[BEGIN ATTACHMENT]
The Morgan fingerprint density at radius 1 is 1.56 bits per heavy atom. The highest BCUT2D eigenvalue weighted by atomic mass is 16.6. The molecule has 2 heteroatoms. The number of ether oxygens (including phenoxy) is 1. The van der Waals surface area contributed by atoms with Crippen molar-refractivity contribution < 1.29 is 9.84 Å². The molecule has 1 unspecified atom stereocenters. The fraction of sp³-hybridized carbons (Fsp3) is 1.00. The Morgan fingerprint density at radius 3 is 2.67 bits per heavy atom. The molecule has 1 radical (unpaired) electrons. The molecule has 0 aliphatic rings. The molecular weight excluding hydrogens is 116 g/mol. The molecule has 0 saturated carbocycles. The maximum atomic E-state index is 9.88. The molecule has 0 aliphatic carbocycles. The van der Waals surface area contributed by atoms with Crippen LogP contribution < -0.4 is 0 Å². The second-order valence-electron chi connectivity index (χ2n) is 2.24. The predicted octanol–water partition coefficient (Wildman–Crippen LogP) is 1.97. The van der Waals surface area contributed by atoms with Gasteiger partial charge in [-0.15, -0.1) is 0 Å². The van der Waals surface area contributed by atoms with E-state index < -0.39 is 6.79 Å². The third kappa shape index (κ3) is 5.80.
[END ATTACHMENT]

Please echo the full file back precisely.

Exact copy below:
The Morgan fingerprint density at radius 1 is 1.56 bits per heavy atom. The highest BCUT2D eigenvalue weighted by atomic mass is 16.6. The molecule has 2 heteroatoms. The number of ether oxygens (including phenoxy) is 1. The van der Waals surface area contributed by atoms with Crippen molar-refractivity contribution < 1.29 is 9.84 Å². The molecule has 1 unspecified atom stereocenters. The fraction of sp³-hybridized carbons (Fsp3) is 1.00. The Morgan fingerprint density at radius 3 is 2.67 bits per heavy atom. The molecule has 1 radical (unpaired) electrons. The molecule has 0 aliphatic rings. The molecular weight excluding hydrogens is 116 g/mol. The molecule has 0 saturated carbocycles. The maximum atomic E-state index is 9.88. The molecule has 0 aliphatic carbocycles. The van der Waals surface area contributed by atoms with Crippen LogP contribution < -0.4 is 0 Å². The second-order valence-electron chi connectivity index (χ2n) is 2.24. The predicted octanol–water partition coefficient (Wildman–Crippen LogP) is 1.97. The van der Waals surface area contributed by atoms with Gasteiger partial charge in [-0.15, -0.1) is 0 Å². The van der Waals surface area contributed by atoms with E-state index < -0.39 is 6.79 Å². The third kappa shape index (κ3) is 5.80.